Late Fellini: A clown with wrinkles

Film still for Late Fellini: A clown with wrinkles

Even the most adoring Fellini fans are likely to discuss their hero's last two decades with a touch of unease. Critics have been less subtle. A few years ago an established film commentator proudly told me he'd fallen asleep during the projection of Fellini's last film La voce della luna (1990). I wasn't impressed - though polite (and cowardly), I refrained from arguing back. Now is the time to do so.

To dismiss Fellini's late work as self-indulgent and uninspired is simplistic. Granted, after La dolce vita (1960) and 8 1/2 (1963) his films seemed to lose the power to mesmerise critics, the public and other film-makers. The exception was Amarcord (1973), the surreal, oneiric tale of the director's youth in Rimini, on the Adriatic coast. A few Italian critics failed to appreciate his warm-hearted vision of his provincial town under fascism, but the fact that his characters loved women with big bosoms and leaders with megalomaniac egos was a perfect parody of Mussolini's Italy (and would work for Berlusconi's Italy too).

Amarcord is a film soaked in nostalgia. Fellini was feeling more and more detached from the rhythms and ethos of modern-day Italy, and this progressive sense of alienation is at the core of his late work. Casanova (1976) and E la nave va (And the Ship Sails On, 1983) were an adieu to an extinct world of aristocratic privileges, sensual pleasures and slow-rolling seasons. But Fellini was also taking leave of the brash, noisy world he was living in. And while doing so he left us with a gift and a warning.

The gift is fictional documentary. Mixing facts and fiction became his way of coping with the need to talk about himself in a world he no longer found inviting. The improvised project of Block-notes di un regista (1969) provided him with the perfect opportunity to develop a new technique. An interview of himself was turned into a sardonic tangle of documentary footage and personal day-dreaming. And if the rhythm of subsequent fictional documentaries such as I clowns (1970), Roma (1972) and Intervista (1988) is discontinuous and nightmarish, this is more a reflection of his disillusioned view of contemporary society than a sign of artistic failure. Anthologies of world cinema should find space for the baroque visionary power of such sequences as Roma's fashion show of ecclesiastical clothing or the discovery of an ancient villa seconds before it disappears to make way for a new metro line. Fictional documentary might not be an established genre, but both Michael Moore and Nanni Moretti have shown how a direct take on contemporaneity can provide an egocentric director with a launch pad.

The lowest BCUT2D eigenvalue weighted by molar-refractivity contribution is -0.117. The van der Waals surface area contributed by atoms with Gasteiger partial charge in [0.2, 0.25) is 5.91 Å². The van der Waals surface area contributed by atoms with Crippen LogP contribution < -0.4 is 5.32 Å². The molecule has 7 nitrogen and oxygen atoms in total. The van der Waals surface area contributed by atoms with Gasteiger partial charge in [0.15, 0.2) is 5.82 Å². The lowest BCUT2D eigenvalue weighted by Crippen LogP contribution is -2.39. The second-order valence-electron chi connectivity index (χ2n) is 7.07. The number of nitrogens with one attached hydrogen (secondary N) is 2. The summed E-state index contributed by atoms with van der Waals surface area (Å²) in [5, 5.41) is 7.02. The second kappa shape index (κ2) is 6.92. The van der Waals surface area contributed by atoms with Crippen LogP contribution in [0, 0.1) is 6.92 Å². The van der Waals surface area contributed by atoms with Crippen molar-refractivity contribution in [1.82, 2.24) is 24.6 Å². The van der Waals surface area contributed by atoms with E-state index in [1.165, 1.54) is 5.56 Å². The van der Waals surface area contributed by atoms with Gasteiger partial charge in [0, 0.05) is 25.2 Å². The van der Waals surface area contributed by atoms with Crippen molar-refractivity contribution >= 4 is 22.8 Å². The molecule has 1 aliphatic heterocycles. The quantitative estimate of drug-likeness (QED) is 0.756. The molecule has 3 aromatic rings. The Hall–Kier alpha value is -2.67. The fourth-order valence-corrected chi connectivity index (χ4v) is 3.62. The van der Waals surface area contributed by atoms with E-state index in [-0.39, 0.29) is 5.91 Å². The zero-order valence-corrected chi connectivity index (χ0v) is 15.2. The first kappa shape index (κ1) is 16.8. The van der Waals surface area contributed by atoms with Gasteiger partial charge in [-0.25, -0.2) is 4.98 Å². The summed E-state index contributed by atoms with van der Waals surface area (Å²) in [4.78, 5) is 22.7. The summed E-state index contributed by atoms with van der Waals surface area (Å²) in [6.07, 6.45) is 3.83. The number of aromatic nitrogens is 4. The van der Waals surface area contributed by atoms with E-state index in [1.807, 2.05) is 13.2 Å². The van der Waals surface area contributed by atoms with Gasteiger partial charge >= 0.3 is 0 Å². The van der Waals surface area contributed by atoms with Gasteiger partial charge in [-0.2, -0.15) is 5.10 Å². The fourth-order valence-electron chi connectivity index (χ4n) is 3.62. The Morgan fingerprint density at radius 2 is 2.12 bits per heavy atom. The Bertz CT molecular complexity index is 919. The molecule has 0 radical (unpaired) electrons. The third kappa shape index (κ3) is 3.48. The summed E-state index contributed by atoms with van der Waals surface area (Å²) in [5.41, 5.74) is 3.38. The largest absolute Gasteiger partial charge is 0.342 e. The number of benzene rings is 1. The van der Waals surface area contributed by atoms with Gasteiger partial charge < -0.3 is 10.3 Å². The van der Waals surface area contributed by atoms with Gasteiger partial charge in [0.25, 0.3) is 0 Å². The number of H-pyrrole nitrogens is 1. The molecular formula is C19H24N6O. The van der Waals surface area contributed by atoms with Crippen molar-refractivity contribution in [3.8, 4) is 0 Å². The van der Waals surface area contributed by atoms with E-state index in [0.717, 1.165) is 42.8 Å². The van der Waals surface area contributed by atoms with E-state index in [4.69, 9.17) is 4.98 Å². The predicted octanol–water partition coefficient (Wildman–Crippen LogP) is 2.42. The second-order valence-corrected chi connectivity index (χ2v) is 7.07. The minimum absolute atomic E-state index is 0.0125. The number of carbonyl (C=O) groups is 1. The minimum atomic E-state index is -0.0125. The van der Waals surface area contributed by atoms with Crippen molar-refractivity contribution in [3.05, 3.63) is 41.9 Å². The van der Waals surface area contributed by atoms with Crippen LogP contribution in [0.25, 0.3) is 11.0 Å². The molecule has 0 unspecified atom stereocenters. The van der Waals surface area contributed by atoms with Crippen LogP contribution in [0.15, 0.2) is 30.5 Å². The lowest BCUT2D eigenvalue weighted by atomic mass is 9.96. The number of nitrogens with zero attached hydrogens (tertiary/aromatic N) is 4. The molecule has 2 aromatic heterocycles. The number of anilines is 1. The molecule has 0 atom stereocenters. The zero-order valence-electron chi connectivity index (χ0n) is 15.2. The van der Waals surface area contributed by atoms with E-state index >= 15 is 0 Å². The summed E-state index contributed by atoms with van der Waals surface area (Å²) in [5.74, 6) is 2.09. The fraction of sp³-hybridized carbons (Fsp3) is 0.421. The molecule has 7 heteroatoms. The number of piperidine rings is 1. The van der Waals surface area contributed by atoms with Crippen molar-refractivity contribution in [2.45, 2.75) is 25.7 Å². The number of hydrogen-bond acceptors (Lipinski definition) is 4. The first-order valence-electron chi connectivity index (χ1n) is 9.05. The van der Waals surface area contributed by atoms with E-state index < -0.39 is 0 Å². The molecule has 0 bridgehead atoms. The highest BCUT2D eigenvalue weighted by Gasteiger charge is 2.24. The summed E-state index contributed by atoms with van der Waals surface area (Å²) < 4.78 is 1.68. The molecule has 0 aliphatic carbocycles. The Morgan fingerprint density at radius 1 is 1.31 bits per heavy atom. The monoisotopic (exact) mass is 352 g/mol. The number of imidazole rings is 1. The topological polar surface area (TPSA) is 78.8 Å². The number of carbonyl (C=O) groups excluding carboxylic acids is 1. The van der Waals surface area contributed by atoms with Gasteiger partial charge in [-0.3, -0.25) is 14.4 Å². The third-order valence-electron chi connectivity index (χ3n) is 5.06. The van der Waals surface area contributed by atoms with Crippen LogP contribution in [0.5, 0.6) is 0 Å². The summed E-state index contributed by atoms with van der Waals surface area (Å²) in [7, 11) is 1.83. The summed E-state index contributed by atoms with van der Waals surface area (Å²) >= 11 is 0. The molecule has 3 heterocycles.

Fellini has also bequeathed us an anxious plea to look after our world, to reject the dominance of the cacophony and spasms of modern life. Prova d'orchestra (1979) and La città delle donne (1980) presented his fears about the crumbling of old certainties - social hierarchies, male dominance - while Ginger e Fred (1985) was his manifesto against the artistic wasteland of commercial television. It's true that his creative style wasn't entirely suited to the representation of social concerns, and there's an almost schizoid separation between his oneiric imagination and the drab reality of post-industrial Italy. But we should make a leap of faith and watch again his last film La voce della luna.

Taken from an equally great novel by Ermanno Cavazzoni, Il poema dei lunatici, La voce della luna begs us to listen in silence to the voices of the dead coming out of derelict wells; it begs us to watch in silence, and respect, the moon of poets and musicians. A madman (played by Roberto Benigni) accompanies us on a surreal journey through a land of people who are losing touch with reality, submerged by the sounds and glaring colours of disco music, television commercials and flashing tourist cameras. We can trust Benigni as much as we can trust one of his best lines, delivered while rambling at night through a desolate countryside, with the moon on the horizon: "But then again I think that if we had more silence, if we were more silent, perhaps we might be able to understand something."

In late Fellini nostalgia walks hand in hand with poetry; the clown has washed off his make-up and the wrinkles show. It's great film-making, in a minor key.

Fellini (Part II) is at the National Film Theatre, London, in September 2004.

Last Updated: 10 Feb 2012